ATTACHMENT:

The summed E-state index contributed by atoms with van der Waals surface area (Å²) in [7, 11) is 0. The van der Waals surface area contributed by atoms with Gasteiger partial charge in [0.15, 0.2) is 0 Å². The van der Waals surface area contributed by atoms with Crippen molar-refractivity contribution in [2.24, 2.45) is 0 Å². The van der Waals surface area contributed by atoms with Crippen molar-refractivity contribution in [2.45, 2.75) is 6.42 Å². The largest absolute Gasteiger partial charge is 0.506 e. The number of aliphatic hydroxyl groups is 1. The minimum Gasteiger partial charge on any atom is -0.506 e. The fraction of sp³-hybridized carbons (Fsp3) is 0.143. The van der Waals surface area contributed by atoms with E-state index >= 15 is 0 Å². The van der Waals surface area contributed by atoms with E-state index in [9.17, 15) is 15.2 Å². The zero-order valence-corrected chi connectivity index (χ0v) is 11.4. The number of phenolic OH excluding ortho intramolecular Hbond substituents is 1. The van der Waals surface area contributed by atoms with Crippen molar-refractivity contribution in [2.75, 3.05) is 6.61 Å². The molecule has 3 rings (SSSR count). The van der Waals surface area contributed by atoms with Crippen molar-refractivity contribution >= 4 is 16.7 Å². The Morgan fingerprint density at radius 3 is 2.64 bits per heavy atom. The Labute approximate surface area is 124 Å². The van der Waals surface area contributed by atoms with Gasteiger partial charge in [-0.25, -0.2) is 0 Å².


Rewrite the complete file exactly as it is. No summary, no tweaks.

The summed E-state index contributed by atoms with van der Waals surface area (Å²) in [7, 11) is 0. The van der Waals surface area contributed by atoms with Gasteiger partial charge in [0.15, 0.2) is 0 Å². The van der Waals surface area contributed by atoms with Crippen molar-refractivity contribution in [2.24, 2.45) is 0 Å². The van der Waals surface area contributed by atoms with Crippen molar-refractivity contribution in [2.45, 2.75) is 6.42 Å². The largest absolute Gasteiger partial charge is 0.506 e. The number of aliphatic hydroxyl groups is 1. The minimum Gasteiger partial charge on any atom is -0.506 e. The fraction of sp³-hybridized carbons (Fsp3) is 0.143. The van der Waals surface area contributed by atoms with E-state index >= 15 is 0 Å². The van der Waals surface area contributed by atoms with E-state index in [9.17, 15) is 15.2 Å². The zero-order valence-corrected chi connectivity index (χ0v) is 11.4. The number of phenolic OH excluding ortho intramolecular Hbond substituents is 1. The van der Waals surface area contributed by atoms with Crippen molar-refractivity contribution in [2.75, 3.05) is 6.61 Å². The molecule has 3 rings (SSSR count). The van der Waals surface area contributed by atoms with Crippen molar-refractivity contribution >= 4 is 16.7 Å². The Morgan fingerprint density at radius 3 is 2.64 bits per heavy atom. The Labute approximate surface area is 124 Å². The van der Waals surface area contributed by atoms with Gasteiger partial charge in [-0.25, -0.2) is 0 Å².